"People want to embrace one as the godmother of punk, but her anthem? They don't want that. They want you to go far but not too far." She says the song has been "misconstrued" but she knows that also, "the pain that people feel because of past injustice is real."
"I miss doing it," she says. "But my son, he's opposed to doing it, out of respect to people. So I look at the younger generation and I think, OK I'm living in their time. This is not my time. So, in terms of younger people's time, it's not the right song right now."
She admits that "there's a part of me that's defiant."
"I was like that as a child," she says. "I can't help it. I'm a punk rocker who loves Maria Callas, you know?" But, she adds: "I'm not going to shove it down anybody's throat. It's on a record, if they want to hear it."
She does worry about censorship in the age of cancellation, though. "We're moving more and more back to intense censorship," she says, citing the removal of paintings from museums. "More censorship than people like William Burroughs and Allen Ginsberg and Brancusi were fighting."
On the subject of #MeToo, she looks at the big picture: "I find myself more concerned about the terrible atrocities against women globally. I just think, again, we have to examine what is an atrocity and what is an insult and what is somebody being a pain in the ass."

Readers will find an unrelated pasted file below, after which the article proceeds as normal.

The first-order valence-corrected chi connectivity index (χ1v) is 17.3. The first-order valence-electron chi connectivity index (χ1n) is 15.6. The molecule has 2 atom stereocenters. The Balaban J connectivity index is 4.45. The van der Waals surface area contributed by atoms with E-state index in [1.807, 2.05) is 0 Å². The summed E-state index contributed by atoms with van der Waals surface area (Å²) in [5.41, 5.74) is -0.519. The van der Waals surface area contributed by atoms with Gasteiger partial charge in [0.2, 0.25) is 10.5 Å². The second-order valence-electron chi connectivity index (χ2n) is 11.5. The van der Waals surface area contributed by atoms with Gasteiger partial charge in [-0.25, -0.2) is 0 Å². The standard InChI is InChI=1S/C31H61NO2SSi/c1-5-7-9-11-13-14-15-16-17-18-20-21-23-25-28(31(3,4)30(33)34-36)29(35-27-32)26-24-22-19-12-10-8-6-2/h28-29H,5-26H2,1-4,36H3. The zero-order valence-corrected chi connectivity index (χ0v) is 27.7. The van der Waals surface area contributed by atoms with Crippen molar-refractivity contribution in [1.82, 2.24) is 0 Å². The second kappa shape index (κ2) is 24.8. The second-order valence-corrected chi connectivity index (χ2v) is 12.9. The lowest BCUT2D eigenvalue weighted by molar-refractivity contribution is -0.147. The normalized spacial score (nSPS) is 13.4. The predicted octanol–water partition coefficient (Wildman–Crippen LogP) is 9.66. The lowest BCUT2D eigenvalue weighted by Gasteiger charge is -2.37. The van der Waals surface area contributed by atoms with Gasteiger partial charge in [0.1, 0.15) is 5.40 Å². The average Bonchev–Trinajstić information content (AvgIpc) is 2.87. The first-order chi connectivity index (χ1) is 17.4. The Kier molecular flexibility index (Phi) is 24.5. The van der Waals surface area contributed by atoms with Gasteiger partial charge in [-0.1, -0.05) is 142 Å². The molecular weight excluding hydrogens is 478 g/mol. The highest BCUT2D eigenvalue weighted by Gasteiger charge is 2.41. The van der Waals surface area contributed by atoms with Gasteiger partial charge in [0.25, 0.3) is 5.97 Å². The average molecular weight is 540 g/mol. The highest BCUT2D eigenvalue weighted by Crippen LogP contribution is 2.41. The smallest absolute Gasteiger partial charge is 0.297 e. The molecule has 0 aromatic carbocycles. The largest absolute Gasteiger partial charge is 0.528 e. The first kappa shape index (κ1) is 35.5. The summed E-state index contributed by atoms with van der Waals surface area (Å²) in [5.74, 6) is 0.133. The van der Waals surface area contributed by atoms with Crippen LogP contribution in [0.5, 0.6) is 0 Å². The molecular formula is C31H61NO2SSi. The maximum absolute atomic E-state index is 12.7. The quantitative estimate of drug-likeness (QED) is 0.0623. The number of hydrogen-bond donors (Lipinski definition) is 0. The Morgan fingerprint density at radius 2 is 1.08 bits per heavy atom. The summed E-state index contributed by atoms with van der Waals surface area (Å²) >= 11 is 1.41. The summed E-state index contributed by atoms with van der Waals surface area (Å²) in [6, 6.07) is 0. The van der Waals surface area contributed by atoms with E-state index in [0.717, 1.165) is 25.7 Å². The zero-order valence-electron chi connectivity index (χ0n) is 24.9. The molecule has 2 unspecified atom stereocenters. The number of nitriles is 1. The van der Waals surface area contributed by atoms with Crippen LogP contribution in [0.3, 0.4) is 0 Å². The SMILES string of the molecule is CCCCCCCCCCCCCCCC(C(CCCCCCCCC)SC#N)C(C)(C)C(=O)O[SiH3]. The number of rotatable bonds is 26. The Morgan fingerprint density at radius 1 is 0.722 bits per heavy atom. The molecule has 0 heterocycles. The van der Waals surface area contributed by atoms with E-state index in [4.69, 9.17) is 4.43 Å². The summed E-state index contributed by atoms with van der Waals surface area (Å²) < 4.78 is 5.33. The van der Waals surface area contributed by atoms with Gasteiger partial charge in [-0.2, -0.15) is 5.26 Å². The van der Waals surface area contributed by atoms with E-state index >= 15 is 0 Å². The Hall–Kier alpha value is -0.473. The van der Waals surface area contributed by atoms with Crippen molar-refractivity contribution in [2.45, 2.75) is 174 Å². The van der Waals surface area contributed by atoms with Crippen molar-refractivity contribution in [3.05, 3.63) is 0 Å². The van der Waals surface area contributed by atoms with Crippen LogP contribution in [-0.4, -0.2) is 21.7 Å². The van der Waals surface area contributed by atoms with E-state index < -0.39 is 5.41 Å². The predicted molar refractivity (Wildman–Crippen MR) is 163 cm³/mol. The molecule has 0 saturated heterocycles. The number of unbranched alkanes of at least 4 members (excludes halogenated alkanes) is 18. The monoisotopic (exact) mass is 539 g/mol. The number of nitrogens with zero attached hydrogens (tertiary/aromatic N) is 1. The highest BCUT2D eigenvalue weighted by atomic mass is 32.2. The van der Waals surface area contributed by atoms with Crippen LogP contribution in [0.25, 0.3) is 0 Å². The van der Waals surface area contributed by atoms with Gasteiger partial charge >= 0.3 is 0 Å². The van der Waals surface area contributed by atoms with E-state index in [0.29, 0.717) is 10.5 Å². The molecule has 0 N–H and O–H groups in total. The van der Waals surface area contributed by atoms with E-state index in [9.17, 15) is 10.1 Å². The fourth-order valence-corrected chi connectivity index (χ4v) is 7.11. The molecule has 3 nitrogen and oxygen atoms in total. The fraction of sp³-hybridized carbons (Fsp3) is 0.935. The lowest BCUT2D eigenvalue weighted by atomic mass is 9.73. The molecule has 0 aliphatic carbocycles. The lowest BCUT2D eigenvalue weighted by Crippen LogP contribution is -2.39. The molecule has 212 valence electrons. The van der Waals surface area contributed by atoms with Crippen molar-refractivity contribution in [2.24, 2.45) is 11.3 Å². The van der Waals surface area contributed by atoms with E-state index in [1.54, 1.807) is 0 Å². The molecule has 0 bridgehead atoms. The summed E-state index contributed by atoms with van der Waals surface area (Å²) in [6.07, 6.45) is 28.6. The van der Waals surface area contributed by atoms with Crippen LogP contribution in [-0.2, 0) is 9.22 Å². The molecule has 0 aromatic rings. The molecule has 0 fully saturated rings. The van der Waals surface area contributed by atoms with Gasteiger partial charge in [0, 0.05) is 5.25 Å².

She gets emotional when I ask her about President Donald Trump turning the so-called Squad into his 2020 foils.
"I felt almost like there was a tape around my ribs and somebody pulled it off and some skin went with it," she says. "All those girls are good people. We are a democracy, and it's all right for them to question how we're dealing with the Gaza Strip and how we're treating the Palestinians. It's not anti-American, it's not anti-Israel. It's the American way."
Weirdly, she says, she encountered Trump when they were young. Mapplethorpe took her to a dinner where a young Trump pitched Trump Tower.
"I didn't know who this guy was, he was with his wife, Ivana, except he was the most obnoxious person I have ever experienced in my life," she says. "All he talked about was how it was going to be the greatest thing ever in New York City and anyone who bought into this was going to be part of the most important thing. Me and Robert left and I thought, 'I wouldn't live in his tower for free.' I can't believe that fate would let that guy. ..." She shudders.
I tell her what Iovine said about his disillusionment with young musicians for not being more political. Indeed, the night before, at the Video Music Awards, Taylor Swift, whose critics have dinged her for staying mostly mum in this era of political outrage, offered some mild, oblique criticism of the president.